15 October 2005
Hurricanes & Climate Change
Color-enhanced Sea Surface Temperature 50 KM Global Analysis,11-14 October 2005. Archived at the National Climatic Data Center.
Last year, four successive hurricanes crisscrossed Florida; this year Katrina, Rita, and Stan have pummeled the Gulf of Mexico region. According to CNN, tropical storm Vince "strengthened briefly to a hurricane, making 2005 officially the second-busiest hurricane season on record." Vince made landfall in Spain, the first time a cyclone has struck that country in recorded history.
Has this hurricane season been stronger than normal? Is global warming to blame? While pinning the blame on global warming for any single extreme weather event is facile, some recent studies do show an alarming rise in the intensity of tropical storms. Intensity is linked to rising sea surface temperatures. It is widely known that such storms gather strength from warm ocean waters; therefore, as ocean temperatures rise it's likely we'll see more storms of greater violence.
In a recent issue of Science, Peter Webster and Judith Curry document a "60 percent jump in major hurricanes with winds of 131 mph or more and a 1-degree increase in the tropical ocean surface temperature." The study claims that category 4 and 5 hurricanes -- the most intense -- have doubled in the tropics in the last 35 years. Nevertheless, they also warn that more study is needed, given how little is known about the patterns of hurricanes throughout history.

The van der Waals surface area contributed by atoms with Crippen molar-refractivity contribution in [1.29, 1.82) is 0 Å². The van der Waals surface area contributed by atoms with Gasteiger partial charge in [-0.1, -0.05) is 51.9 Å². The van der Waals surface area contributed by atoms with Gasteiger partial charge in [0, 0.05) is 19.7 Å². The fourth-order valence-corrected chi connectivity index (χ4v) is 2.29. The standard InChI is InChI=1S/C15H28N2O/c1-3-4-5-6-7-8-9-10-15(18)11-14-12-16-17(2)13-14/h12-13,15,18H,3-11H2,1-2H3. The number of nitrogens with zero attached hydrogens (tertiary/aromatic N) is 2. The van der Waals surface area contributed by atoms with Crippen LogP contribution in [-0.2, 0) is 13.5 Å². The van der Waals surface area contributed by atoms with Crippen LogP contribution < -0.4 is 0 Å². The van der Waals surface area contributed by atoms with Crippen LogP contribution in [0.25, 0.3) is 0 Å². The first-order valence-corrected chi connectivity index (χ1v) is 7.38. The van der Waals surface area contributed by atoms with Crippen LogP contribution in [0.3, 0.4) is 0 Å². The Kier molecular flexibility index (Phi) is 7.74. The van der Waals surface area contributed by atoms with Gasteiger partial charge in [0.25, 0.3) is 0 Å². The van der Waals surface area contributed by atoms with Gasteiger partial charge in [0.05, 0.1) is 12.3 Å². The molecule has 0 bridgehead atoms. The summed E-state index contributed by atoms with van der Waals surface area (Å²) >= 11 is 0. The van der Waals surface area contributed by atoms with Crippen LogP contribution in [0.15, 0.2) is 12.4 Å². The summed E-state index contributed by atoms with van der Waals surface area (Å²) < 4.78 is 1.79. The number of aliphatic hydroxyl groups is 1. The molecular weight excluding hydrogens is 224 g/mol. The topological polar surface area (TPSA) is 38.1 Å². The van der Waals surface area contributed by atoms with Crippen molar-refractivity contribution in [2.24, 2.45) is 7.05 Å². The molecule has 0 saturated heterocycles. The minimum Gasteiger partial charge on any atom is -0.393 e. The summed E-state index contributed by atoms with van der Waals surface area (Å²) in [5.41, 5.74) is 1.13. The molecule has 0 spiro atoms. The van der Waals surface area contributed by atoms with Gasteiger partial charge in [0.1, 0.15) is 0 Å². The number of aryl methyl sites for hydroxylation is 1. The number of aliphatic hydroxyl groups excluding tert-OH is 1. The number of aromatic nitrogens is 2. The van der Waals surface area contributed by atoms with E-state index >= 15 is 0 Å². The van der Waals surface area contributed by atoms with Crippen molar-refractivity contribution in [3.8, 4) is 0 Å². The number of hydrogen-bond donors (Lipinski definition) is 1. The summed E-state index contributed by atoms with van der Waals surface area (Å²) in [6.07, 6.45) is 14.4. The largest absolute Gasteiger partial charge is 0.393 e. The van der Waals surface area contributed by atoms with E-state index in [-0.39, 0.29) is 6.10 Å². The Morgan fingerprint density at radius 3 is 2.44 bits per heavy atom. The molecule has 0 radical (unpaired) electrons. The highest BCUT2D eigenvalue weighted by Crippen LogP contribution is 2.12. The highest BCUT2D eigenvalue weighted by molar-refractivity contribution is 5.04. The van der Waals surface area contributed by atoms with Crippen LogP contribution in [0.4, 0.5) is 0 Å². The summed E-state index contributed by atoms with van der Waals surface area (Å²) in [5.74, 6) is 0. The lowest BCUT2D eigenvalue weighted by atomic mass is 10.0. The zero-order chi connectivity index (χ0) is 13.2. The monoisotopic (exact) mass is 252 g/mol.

Back in August, NOAA experts determined there were optimal conditions for hurricanes this season, including unusually warm ocean surface temperatures and low wind shear. They upgraded their prediction to "11 to 14 tropical storms from now [then] through November, with seven to nine becoming hurricanes." The greatest hurricane season on record was 1933, "when 21 systems reached tropical storm status or greater. The next most violent year was 1995, with 19 storms."
Thus far, CNN reports, 2005 "is one of the fiercest on record, with more than 17 named storms and nine hurricanes." Not all have hit land, but we have seen the results of those that have and it isn’t comforting. This summer also brought us the earliest Category 4 hurricane recorded in the Caribbean, Dennis, which hit Cuba and Haiti before landing in west Florida from 4-11 July.
Not everyone believes there is a link between the violence of this hurricane season and global warming. Last month, Max Mayfield, director of the National Hurricane Center, told a Senate subcommittee that this is part of a natural cycle that began in 1995 and could last another decade. According to Mayfield, this is "driven by the Atlantic Ocean itself along with the atmosphere above it and not enhanced substantially by global warming."
However, Brenda Ekwurzel, a climate scientist with the Union of Concerned Scientists told CNN in September that, "warmer oceans are converting low-grade storms into powerful hurricanes." She said that warm water to a hurricane is "like throwing gasoline on a fire."
While Webster and others feel secure that global warming may not have an impact on hurricane generation "for another 100 years," most agree the debate on the issue is healthy for science, especially if it leads to further study of one of Mother Nature's cruelest aspects.